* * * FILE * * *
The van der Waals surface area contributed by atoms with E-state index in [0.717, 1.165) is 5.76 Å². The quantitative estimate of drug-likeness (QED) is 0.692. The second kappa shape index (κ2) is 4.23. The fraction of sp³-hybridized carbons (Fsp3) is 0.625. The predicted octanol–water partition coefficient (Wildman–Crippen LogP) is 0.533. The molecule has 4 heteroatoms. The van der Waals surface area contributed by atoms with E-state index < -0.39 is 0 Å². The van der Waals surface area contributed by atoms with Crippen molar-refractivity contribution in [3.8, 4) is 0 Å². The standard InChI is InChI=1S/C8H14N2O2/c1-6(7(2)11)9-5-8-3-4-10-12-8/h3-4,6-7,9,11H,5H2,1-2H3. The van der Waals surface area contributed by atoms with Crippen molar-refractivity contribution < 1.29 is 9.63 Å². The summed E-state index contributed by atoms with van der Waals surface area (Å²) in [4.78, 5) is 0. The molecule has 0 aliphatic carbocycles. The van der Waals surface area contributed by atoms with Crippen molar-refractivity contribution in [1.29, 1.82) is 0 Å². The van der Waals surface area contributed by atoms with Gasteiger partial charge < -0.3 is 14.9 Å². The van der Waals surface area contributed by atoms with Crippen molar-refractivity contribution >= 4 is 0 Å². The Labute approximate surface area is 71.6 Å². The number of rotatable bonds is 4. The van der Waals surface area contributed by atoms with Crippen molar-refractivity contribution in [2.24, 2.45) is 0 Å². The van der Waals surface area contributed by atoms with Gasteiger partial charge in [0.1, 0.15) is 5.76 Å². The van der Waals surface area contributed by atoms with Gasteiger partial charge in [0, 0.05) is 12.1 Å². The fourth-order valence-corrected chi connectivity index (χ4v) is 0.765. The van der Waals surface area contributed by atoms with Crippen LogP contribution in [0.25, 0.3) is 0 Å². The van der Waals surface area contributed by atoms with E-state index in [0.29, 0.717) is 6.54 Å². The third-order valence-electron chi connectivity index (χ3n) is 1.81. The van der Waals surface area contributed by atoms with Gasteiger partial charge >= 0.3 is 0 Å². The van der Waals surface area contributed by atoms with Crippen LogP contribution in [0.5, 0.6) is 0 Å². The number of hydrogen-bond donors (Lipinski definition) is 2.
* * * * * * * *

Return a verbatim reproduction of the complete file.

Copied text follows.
The van der Waals surface area contributed by atoms with E-state index in [0.717, 1.165) is 5.76 Å². The quantitative estimate of drug-likeness (QED) is 0.692. The second kappa shape index (κ2) is 4.23. The fraction of sp³-hybridized carbons (Fsp3) is 0.625. The predicted octanol–water partition coefficient (Wildman–Crippen LogP) is 0.533. The molecule has 4 heteroatoms. The van der Waals surface area contributed by atoms with E-state index < -0.39 is 0 Å². The van der Waals surface area contributed by atoms with Crippen molar-refractivity contribution in [3.8, 4) is 0 Å². The standard InChI is InChI=1S/C8H14N2O2/c1-6(7(2)11)9-5-8-3-4-10-12-8/h3-4,6-7,9,11H,5H2,1-2H3. The van der Waals surface area contributed by atoms with Crippen molar-refractivity contribution < 1.29 is 9.63 Å². The summed E-state index contributed by atoms with van der Waals surface area (Å²) in [4.78, 5) is 0. The molecule has 0 aliphatic carbocycles. The van der Waals surface area contributed by atoms with Crippen molar-refractivity contribution in [1.29, 1.82) is 0 Å². The van der Waals surface area contributed by atoms with Gasteiger partial charge < -0.3 is 14.9 Å². The van der Waals surface area contributed by atoms with Crippen molar-refractivity contribution >= 4 is 0 Å². The Labute approximate surface area is 71.6 Å². The number of rotatable bonds is 4. The van der Waals surface area contributed by atoms with Crippen molar-refractivity contribution in [2.24, 2.45) is 0 Å². The van der Waals surface area contributed by atoms with Gasteiger partial charge in [0.1, 0.15) is 5.76 Å². The van der Waals surface area contributed by atoms with Gasteiger partial charge in [0, 0.05) is 12.1 Å². The fourth-order valence-corrected chi connectivity index (χ4v) is 0.765. The van der Waals surface area contributed by atoms with Crippen LogP contribution in [0.25, 0.3) is 0 Å². The van der Waals surface area contributed by atoms with E-state index in [0.29, 0.717) is 6.54 Å². The third-order valence-electron chi connectivity index (χ3n) is 1.81. The van der Waals surface area contributed by atoms with Gasteiger partial charge >= 0.3 is 0 Å². The van der Waals surface area contributed by atoms with Crippen LogP contribution in [0.5, 0.6) is 0 Å². The number of hydrogen-bond donors (Lipinski definition) is 2.